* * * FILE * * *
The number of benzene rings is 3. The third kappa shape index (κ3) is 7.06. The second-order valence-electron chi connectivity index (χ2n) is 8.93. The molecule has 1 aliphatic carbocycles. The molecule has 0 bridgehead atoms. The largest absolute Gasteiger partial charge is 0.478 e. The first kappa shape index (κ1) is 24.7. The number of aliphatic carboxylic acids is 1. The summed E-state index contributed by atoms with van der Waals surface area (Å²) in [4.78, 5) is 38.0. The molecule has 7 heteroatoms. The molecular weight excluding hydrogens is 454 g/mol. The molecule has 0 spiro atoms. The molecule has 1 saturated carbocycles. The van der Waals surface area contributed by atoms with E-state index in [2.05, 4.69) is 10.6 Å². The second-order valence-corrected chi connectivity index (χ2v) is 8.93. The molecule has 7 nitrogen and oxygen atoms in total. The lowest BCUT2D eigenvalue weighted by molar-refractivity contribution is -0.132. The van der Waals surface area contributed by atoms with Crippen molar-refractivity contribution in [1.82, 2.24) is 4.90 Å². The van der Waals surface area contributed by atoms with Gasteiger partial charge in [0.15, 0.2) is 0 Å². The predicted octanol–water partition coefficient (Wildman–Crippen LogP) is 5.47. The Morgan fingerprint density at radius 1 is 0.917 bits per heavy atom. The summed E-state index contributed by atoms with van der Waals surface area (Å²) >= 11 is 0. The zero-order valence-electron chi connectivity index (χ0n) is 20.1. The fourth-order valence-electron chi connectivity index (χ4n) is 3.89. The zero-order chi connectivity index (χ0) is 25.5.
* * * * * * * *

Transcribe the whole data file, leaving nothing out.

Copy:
The number of benzene rings is 3. The third kappa shape index (κ3) is 7.06. The second-order valence-electron chi connectivity index (χ2n) is 8.93. The molecule has 1 aliphatic carbocycles. The molecule has 0 bridgehead atoms. The largest absolute Gasteiger partial charge is 0.478 e. The first kappa shape index (κ1) is 24.7. The number of aliphatic carboxylic acids is 1. The summed E-state index contributed by atoms with van der Waals surface area (Å²) in [4.78, 5) is 38.0. The molecule has 7 heteroatoms. The molecular weight excluding hydrogens is 454 g/mol. The molecule has 0 spiro atoms. The molecule has 1 saturated carbocycles. The van der Waals surface area contributed by atoms with E-state index in [2.05, 4.69) is 10.6 Å². The second-order valence-corrected chi connectivity index (χ2v) is 8.93. The molecule has 7 nitrogen and oxygen atoms in total. The lowest BCUT2D eigenvalue weighted by molar-refractivity contribution is -0.132. The van der Waals surface area contributed by atoms with Crippen molar-refractivity contribution in [1.82, 2.24) is 4.90 Å². The van der Waals surface area contributed by atoms with Gasteiger partial charge in [0.15, 0.2) is 0 Å². The predicted octanol–water partition coefficient (Wildman–Crippen LogP) is 5.47. The Morgan fingerprint density at radius 1 is 0.917 bits per heavy atom. The summed E-state index contributed by atoms with van der Waals surface area (Å²) >= 11 is 0. The zero-order valence-electron chi connectivity index (χ0n) is 20.1. The fourth-order valence-electron chi connectivity index (χ4n) is 3.89. The zero-order chi connectivity index (χ0) is 25.5.